Fredericka Mandelbaum – 1878

By | December 19, 2016

She was scheming and dishonest as the day is long”


A typical dinner party hosted by Mandelbaum


Born on 27 February 1818 (some sources say 1827) as Friederike Henriette Auguste Wiesener in Hanover, Prussia, she married Wolf Israel Mandelbaum and they moved to New York in 1850. They bought a dry goods store at 79 Clinton Street. In the following decade “Marm” Mandelbaum found her vocation as a fence and trainer of apprentice thieves. In 1867 she avoided prison when Moses Ehrich, a fellow fence, bribed the authorities.

Her notoriety grew and George Washington Walling, the chief of New York City’s police said that Mandelbaum had “no peer in the United States” as a receiver of stolen property. She paid fines for criminals who stole the items she fenced but she also never paid more than ten per cent of any item’s worth to the thief. One thief, Banjo Pete Emerson, said, “She was scheming and dishonest as the day is long, but she could be like an angel to the worst devil as long as he played square with her.”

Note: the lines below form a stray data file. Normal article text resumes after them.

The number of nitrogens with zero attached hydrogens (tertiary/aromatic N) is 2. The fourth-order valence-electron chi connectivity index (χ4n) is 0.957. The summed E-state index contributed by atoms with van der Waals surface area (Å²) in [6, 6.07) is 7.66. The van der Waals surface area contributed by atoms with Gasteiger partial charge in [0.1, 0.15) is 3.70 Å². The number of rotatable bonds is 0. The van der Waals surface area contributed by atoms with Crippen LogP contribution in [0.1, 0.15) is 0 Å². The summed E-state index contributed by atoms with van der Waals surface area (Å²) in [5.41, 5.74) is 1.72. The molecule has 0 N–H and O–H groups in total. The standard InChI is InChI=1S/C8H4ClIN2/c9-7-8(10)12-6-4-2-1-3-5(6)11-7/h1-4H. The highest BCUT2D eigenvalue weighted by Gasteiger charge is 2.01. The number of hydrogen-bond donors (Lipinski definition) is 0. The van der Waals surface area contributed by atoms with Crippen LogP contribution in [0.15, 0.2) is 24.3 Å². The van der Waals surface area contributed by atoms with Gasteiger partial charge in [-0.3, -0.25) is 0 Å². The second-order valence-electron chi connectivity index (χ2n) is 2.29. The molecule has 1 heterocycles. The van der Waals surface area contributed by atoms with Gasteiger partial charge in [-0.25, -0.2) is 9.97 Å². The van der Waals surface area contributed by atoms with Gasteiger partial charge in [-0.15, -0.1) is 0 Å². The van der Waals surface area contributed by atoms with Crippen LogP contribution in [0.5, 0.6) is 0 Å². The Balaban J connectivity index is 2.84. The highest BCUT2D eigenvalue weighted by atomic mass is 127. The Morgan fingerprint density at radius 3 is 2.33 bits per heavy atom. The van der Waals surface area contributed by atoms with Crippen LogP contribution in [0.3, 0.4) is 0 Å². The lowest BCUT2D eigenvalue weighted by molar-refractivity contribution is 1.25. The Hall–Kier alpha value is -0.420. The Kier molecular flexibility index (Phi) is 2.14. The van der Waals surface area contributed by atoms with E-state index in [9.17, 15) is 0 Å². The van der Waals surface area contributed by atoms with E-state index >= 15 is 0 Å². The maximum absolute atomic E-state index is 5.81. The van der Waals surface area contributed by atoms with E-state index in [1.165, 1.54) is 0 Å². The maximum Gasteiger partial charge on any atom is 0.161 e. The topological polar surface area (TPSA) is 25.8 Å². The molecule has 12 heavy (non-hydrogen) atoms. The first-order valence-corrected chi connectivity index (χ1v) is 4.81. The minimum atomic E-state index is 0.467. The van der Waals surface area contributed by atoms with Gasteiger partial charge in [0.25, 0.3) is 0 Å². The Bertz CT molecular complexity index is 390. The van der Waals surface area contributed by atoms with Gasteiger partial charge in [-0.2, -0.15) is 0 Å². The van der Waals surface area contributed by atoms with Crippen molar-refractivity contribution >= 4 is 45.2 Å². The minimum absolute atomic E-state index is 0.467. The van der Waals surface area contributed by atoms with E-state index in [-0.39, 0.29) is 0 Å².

In 1875 Wolf Mandelbaum died from tuberculosis. It seems that he had no part in his wife’s criminal activities. In October 1878 Marm Mandelbaum was behind the Manhattan Savings Bank robbery, described by the New York Times as “one of the most daring and successful burglaries ever perpetrated”.

The thieves handcuffed the caretaker, forcing him to hand over the keys to the safe and to tell them the combination. They got away with around $2.7 million in cash and securities. Mandelbaum was arrested in July 1884, along with her eldest son Julius and her clerk Hermann Stoude, on charges of grand larceny. District Attorney Peter B. Olney determined to bring her down and could not be bribed. He hired the Pinkerton Agency rather than using the police to catch her. Mandelbaum spent one day behind bars before posting her bail of $21,000.


Manhattan Savings Bank, Broadway and Bleecker Street, New York City, USA


Sunday 27 October 1878


Scheduled to stand trial in December 1884, instead Mandelbaum fled to Canada, where she lived the remaining ten years of her life. Fredericka Mandelbaum died at her house in Hamilton, Ontario on 26 February 1894, surrounded by family and friends. She was buried in New York and, reported newspapers, several mourners had their pockets picked at her funeral.

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